Lenses are expensive! If you’re thinking of investing in a new lens think about the type of photography that interests you. It doesn’t make much sense to buy a 300mm lens if you shoot portraits, and what can you accomplish as a wild life photographer with a wide angle lens?

Since I can’t afford to buy the biggest and best lenses, learning to get the most out of what I have is important. I don’t own a lot of lenses, but I thought carefully about the lenses I wanted. I love primes and don’t find myself in need of a long lens, so I sold my longer zooms and invested in the fastest primes at the focal lengths I found best for what I do. They are not the best lenses but it’s what I could afford.

When I get a new lens I put it on my camera and leave it there for at least a month. I use it in all situations and light conditions and learn the lens. At first I’m often disappointed, but with time I learn the sweet spot, learn how to handle the lens in low light, and figure out how to finagle the best possible pictures using a combination of lens and camera settings.

I knew this shot would work because I know my lens, had an ND filter on it, and knew what it does .  I saw the image before even leaning down to take it. I adjusted for exposure and hit the shutter button blindly. It took me three shots to line it up properly without looking through the viewfinder.

Artificial Light

Light, gift of the Gods! Well, not so much of a gift as it is a drain on your bank account, and profits for the major manufacturers. If you’re smart about it you can get up and running on the cheap and get some excellent results.

Off camera lighting can be simple and cheap, or it can be expensive and confusing. Light is something that I think we’ll talk a lot about here on the site, but I’ll hit it briefly here. If you are getting started you can get a good/useful light setup for a few hundred dollars. There’s no need to spend $500 on a strobe when there are alternatives that will get you that same basic functions at under a hundred dollars. A cheap light stand, an umbrella, and a way to fire off the strobe are all you need.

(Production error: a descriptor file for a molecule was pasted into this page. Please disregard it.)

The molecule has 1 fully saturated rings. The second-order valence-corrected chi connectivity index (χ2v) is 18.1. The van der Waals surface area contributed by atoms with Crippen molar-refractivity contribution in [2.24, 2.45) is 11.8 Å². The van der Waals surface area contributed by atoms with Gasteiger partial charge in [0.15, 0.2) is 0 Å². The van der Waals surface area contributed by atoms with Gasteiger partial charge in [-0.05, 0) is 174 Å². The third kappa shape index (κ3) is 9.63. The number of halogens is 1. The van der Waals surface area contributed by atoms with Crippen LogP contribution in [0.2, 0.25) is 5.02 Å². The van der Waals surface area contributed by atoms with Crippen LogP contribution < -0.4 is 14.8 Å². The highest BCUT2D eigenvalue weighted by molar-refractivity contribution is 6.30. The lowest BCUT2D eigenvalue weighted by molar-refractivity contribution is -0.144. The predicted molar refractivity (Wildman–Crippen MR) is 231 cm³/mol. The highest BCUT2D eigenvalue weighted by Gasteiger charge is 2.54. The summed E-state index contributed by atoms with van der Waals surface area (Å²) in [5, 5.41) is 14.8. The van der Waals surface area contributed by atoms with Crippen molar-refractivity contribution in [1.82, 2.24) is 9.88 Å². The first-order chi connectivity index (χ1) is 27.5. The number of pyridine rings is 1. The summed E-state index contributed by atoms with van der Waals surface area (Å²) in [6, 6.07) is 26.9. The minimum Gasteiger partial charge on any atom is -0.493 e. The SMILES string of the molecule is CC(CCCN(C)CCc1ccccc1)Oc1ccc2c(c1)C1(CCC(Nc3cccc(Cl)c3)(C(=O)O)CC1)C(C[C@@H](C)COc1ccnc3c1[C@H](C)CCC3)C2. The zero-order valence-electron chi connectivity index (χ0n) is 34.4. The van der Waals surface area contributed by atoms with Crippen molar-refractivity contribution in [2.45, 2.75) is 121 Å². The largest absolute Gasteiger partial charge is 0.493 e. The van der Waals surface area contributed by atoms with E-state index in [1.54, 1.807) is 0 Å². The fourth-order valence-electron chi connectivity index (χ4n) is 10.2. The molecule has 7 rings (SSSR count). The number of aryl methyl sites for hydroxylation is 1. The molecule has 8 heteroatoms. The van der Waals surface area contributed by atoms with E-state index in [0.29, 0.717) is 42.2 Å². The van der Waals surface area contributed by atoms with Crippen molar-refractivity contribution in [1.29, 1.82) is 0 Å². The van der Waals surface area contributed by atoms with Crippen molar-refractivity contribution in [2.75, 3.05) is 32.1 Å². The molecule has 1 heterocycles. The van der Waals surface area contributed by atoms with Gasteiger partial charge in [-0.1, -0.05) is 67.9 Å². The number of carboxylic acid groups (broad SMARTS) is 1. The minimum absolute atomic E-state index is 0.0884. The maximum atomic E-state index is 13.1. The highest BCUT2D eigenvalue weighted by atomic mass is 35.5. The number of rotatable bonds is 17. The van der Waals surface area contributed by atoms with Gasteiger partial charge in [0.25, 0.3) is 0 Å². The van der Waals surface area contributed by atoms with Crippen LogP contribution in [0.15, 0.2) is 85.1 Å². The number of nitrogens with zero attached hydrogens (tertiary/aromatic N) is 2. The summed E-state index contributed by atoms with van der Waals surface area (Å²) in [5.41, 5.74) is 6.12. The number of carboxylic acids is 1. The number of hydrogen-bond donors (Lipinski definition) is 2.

If you are just getting started or thinking about buying an off camera setup go for it and don’t get discouraged. When I first started using off-camera lighting I was disgusted at the photos I was taking. I thought I wasted my money. I kept at it, researched lighting, dragged my family (against their will) in front of the camera, and just kept at it. I did a lot of self portraits while learning-a lot-and the more and more I worked at it the better my pictures looked.

There is no way I could have pulled this off a year ago, now I don’t think twice because I practiced my lighting over and over and over, on myself, my wife, the kids. There was no need to complicate the shot with three lights, gels, and all sorts of modifiers. Just One light and an umbrella. I know my limits and know that I need to keep it simple.


Experimenting is fun and a great way to learn, but when it counts, you’ve got to nail the shot. If I can leave you with one piece of advice let it be this… keep it simple!